Bills Sophomore Spotlight: Seantrel Henderson

Seantrel Henderson struggled throughout the 2014 season, but he started 16 games at right tackle as a rookie. In 2015, Henderson will have to compete for the job against Cyrus Kouandjio.

“It boils down to talking to the person and finding out where he is mentally,” said Whaley. “With Seantrel we talked to him at the combine and before we drafted him and he understands that this is his last shot. So we thought the value of taking him in the seventh round with the talent he has was a good pick for us. Knowing he’s all in and he knows there won’t be any tolerating any kind of misconduct or misstep we were comfortable with it.”

Buffalo Bills General Manager Doug Whaley

There’s no better time to draft a player with character issues than the seventh round. That’s exactly what Buffalo did with their second seventh round pick in 2014. Henderson came with a lot of baggage, but he flashed first round talent in his career at Miami. Entering college, Tom Lenning, a football recruiting expert, listed Henderson as his top player in the class of 2010 and a cross between Orlando Pace and Jonathan Ogden.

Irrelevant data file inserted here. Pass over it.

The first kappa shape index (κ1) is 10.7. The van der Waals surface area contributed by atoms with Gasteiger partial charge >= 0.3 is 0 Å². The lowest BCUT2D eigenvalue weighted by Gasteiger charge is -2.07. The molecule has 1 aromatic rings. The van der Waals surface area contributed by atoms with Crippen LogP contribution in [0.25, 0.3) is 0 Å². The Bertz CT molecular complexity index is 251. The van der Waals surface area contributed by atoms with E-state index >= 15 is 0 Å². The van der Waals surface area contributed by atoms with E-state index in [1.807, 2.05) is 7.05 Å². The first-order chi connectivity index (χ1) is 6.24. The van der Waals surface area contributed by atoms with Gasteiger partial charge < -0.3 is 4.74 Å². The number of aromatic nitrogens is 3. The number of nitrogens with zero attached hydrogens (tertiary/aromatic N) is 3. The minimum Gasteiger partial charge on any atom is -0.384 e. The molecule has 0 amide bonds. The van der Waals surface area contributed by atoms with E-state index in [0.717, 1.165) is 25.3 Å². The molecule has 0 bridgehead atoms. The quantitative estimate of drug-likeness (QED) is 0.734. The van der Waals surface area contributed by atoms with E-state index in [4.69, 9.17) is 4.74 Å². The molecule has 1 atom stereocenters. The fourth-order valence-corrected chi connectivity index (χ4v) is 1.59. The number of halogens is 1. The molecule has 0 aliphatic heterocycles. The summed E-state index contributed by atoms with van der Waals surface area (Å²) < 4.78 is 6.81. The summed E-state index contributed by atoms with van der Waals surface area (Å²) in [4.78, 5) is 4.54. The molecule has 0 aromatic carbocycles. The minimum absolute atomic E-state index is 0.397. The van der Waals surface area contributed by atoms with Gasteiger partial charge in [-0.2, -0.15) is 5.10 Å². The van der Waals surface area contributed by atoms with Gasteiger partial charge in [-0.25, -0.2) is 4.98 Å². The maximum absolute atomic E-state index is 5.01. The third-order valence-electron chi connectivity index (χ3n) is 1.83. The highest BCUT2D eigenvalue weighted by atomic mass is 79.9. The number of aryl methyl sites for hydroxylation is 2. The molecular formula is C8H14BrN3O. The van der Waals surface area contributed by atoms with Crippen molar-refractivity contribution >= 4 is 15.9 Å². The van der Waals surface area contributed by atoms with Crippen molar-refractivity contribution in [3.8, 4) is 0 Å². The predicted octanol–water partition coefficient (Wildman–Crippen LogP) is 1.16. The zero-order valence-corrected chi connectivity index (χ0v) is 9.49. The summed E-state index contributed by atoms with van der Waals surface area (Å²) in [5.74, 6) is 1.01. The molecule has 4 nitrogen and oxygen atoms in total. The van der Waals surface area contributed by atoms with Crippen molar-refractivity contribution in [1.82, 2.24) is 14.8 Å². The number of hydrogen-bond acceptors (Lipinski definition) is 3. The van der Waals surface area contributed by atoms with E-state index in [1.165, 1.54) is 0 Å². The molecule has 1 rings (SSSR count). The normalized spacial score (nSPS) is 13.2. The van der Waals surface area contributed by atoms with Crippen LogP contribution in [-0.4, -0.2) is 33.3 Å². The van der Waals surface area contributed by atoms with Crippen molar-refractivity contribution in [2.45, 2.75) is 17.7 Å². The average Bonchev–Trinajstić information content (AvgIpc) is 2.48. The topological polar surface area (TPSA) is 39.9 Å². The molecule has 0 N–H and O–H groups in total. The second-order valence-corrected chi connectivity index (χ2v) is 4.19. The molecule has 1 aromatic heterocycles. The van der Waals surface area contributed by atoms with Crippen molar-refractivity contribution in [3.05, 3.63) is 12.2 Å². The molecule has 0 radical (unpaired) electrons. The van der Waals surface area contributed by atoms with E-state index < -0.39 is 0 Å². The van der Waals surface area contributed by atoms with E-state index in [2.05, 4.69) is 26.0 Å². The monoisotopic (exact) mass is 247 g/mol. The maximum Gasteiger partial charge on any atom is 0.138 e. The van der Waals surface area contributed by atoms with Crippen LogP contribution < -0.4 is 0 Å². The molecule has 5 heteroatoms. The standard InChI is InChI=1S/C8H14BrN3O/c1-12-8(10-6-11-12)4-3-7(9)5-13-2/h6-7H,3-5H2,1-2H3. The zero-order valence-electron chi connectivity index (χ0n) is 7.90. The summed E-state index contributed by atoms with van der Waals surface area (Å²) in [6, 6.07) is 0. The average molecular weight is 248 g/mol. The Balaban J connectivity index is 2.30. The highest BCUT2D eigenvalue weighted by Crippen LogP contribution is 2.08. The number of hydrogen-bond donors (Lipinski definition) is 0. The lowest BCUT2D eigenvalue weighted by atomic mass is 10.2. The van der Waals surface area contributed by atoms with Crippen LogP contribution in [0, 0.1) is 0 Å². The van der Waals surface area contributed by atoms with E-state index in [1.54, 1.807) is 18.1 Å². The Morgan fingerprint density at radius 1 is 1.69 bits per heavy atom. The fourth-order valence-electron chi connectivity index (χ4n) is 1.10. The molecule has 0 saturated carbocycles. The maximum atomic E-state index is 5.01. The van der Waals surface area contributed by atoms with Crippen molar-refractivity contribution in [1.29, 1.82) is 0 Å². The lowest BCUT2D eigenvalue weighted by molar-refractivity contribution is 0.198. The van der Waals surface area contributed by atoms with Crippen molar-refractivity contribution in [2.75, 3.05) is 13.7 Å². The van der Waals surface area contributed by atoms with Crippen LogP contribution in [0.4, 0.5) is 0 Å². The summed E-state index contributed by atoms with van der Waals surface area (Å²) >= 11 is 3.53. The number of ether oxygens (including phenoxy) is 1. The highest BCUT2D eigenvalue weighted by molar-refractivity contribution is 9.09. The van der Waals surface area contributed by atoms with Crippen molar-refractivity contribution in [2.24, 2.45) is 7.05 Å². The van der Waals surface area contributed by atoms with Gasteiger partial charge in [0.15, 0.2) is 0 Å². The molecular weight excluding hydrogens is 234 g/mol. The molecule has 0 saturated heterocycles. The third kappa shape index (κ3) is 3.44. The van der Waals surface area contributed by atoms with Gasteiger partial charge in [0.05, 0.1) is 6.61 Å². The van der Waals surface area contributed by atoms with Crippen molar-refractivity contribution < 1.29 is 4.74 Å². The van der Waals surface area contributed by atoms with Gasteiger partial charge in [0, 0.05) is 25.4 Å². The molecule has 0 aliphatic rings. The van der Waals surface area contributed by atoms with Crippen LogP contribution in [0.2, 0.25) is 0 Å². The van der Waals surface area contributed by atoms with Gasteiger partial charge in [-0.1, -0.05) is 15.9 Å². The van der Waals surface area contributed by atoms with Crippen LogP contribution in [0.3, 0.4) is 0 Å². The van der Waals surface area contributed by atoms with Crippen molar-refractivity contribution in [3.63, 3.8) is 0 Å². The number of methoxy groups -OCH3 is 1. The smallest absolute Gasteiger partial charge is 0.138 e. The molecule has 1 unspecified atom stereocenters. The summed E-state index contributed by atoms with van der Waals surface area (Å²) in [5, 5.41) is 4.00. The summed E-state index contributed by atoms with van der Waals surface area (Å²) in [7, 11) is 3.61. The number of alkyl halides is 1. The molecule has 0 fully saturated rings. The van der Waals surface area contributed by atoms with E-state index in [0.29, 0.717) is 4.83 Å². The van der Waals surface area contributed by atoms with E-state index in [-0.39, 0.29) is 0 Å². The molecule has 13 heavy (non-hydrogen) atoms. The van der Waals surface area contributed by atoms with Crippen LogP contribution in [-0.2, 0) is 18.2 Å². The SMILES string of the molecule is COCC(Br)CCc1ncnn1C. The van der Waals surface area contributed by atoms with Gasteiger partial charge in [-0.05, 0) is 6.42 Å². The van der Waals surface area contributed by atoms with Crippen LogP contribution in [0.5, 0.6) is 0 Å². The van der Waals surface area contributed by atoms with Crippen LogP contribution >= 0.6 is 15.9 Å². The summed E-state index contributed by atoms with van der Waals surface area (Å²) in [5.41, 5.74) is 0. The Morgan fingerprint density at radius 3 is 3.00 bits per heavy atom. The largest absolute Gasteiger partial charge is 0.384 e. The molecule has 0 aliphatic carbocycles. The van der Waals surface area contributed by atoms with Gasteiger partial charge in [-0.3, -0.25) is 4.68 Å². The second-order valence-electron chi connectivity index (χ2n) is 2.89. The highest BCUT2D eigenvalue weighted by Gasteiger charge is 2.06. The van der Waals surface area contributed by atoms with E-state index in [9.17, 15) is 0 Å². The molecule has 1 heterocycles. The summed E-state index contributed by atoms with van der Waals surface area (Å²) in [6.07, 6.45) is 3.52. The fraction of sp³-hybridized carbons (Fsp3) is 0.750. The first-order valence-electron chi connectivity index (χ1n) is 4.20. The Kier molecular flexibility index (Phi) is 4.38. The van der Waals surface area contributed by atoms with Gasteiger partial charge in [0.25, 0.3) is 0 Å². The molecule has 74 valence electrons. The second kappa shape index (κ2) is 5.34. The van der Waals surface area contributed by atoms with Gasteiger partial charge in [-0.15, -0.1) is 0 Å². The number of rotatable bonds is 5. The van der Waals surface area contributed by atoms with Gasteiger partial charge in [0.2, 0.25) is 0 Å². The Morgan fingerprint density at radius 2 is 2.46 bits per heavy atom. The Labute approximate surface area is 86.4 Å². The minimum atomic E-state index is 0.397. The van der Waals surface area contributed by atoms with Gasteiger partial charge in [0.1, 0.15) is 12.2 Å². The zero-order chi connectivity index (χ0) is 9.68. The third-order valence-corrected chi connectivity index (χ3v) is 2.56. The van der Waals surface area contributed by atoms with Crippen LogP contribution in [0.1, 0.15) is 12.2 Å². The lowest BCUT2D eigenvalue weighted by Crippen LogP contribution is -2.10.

In the seventh round, the reward greatly outweighed the risk when it came to the Bills drafting Henderson.

Before the Bills

Henderson originally committed to USC, but chose to enroll at Miami after USC was handed down sanctions from the NCAA. He began his collegiate career strong by starting nine games as a true freshman, but he never lived up to the hype he received as the top player in the 2010 class. In his time at Miami, Henderson made 26 career starts at right tackle.

Henderson found himself getting suspended three times at Miami, all for marijuana use. Despite never living up to the hype, Henderson was named an All-ACC Honorable mention in both 2012 and 2013.

Leading up to the NFL draft, Henderson was very open with teams about his marijuana use. The Sun-Sentinel quoted Henderson as saying, "I'm just being honest with every team and letting them know exactly what the situations were, and that I'm putting all the negative things behind me moving on to the next level," Henderson said. "I want to be a starter and play in the NFL.

"I'm showing my character. Showing them that I'm responsible, reliable, dependable," Henderson said. "I want to keep letting them know all the negative things are behind me."